The summer can often become very expensive for parents. Without school to keep your kids busy, you’re now charged with finding another program to care for them while you’re at work.
If you will be electing a new babysitter, nanny or at-home daycare to use for your children, check out these checklist items to make sure the home is a safe place to leave them.
If the care provider has a dog or cat, you should make sure to ask questions about the animal’s history and vaccinations. You should also witness how the dog or cat reacts to new people and children.
If the animal has a history of abuse or lashing out, leaving your child with the animal can risk injury. Also, always be sure that your child is not allergic.
Electric socket covers
Even if your child is older, it’s worth checking whether the care provider your child will be staying with has gone to the trouble to cover open electric outlets. Since many children use portable electronic devices that utilize a wall charger, an outlet cover will hopefully alert the child to use caution if nothing else.
For toddlers or infants, these are essential safety precautions.
Sure, kids are messy. If you were taking care of several kids, you may have a hard time keeping the place neat and tidy. But, if it’s your job to care for children, it’s also your job to keep their environment clean. Is the place full of animal hair? Are toys neatly put away? When you use the restroom, can you smell mold?
An unorganized, unclean household may lead children to trip and fall, contract viruses, and generally forego the responsibility of cleaning up after themselves.
The cords that drop down to control blinds are such a danger to children that they’ve been banned from the US market. While these can no longer be bought, older homes may still have them installed.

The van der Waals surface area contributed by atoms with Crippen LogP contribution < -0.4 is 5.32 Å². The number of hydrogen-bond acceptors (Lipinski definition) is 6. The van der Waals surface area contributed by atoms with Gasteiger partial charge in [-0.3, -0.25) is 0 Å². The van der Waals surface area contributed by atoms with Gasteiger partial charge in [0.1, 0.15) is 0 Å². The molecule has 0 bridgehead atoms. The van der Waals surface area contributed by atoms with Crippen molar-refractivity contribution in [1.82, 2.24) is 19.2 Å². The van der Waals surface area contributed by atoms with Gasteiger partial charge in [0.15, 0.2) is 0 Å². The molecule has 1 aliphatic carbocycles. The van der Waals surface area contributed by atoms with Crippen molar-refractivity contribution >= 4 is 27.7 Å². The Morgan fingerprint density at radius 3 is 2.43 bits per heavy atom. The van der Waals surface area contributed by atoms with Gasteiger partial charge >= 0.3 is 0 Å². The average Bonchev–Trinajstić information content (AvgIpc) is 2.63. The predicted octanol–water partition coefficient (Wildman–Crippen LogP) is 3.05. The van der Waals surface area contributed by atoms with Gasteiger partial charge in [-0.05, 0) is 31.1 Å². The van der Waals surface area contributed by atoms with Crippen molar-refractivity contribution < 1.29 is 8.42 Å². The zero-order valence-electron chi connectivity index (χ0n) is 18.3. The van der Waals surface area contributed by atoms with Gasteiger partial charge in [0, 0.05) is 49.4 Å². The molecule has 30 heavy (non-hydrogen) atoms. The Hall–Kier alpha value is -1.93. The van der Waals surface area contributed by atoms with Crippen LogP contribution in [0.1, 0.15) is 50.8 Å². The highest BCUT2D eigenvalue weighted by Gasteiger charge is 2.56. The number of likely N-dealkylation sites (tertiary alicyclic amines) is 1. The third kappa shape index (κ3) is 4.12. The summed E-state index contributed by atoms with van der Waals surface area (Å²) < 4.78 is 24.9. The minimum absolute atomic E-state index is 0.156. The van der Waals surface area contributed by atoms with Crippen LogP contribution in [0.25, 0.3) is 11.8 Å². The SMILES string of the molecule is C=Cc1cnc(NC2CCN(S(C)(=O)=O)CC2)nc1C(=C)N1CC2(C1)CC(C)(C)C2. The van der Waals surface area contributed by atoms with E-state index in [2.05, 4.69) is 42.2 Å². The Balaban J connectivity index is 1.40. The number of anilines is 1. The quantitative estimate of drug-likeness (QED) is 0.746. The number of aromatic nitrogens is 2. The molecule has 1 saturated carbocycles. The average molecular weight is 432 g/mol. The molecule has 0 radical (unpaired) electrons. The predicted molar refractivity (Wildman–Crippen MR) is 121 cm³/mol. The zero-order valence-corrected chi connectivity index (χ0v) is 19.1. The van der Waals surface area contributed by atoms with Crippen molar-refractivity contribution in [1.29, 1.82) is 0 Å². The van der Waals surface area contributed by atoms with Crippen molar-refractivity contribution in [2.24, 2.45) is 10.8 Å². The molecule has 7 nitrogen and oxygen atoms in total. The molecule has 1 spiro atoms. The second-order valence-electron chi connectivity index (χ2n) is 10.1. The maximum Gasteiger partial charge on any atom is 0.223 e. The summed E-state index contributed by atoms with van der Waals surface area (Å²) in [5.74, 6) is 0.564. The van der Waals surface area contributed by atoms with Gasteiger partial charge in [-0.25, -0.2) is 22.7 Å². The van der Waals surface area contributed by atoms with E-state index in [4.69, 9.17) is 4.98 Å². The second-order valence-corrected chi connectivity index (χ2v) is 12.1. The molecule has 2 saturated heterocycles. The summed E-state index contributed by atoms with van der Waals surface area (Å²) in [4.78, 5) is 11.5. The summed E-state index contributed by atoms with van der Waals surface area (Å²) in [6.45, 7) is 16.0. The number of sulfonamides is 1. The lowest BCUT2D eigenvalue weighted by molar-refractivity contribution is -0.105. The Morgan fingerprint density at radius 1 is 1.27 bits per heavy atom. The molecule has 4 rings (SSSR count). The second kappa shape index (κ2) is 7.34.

A caregiver who is not responsible enough to replace these tips of blinds while carrying for children creates a huge safety risk for your child.
Another big concern for parents should be whether heavy furniture has been fixed to the walls with a child safety mechanism. Three children lost their lives after an IKEA dresser tipped over on top of them.
Additionally, it’s a plus if furniture is away from a window to prevent children from climbing up onto the windowsill. Window screens, which are often exposed in the summer, are not usually strong enough to hold a child.
Try washing your hands in the bathroom sink. Is there an anti-scalding device?
It doesn’t take more than a few seconds for a child to get a third-degree burn from scalding water. A water heater should not exceed 120 degrees.
Your child’s individual needs
These are just a few safety precautions you can check to help ensure that you are leaving your child in a safe environment. However, each child has individual needs that may necessitate other safety precautions too.
Above all, if things don’t work out and your child is hurt while in the care of a provider, don’t take the situation likely. Negligent care providers can face consequences for allowing a child to get hurt.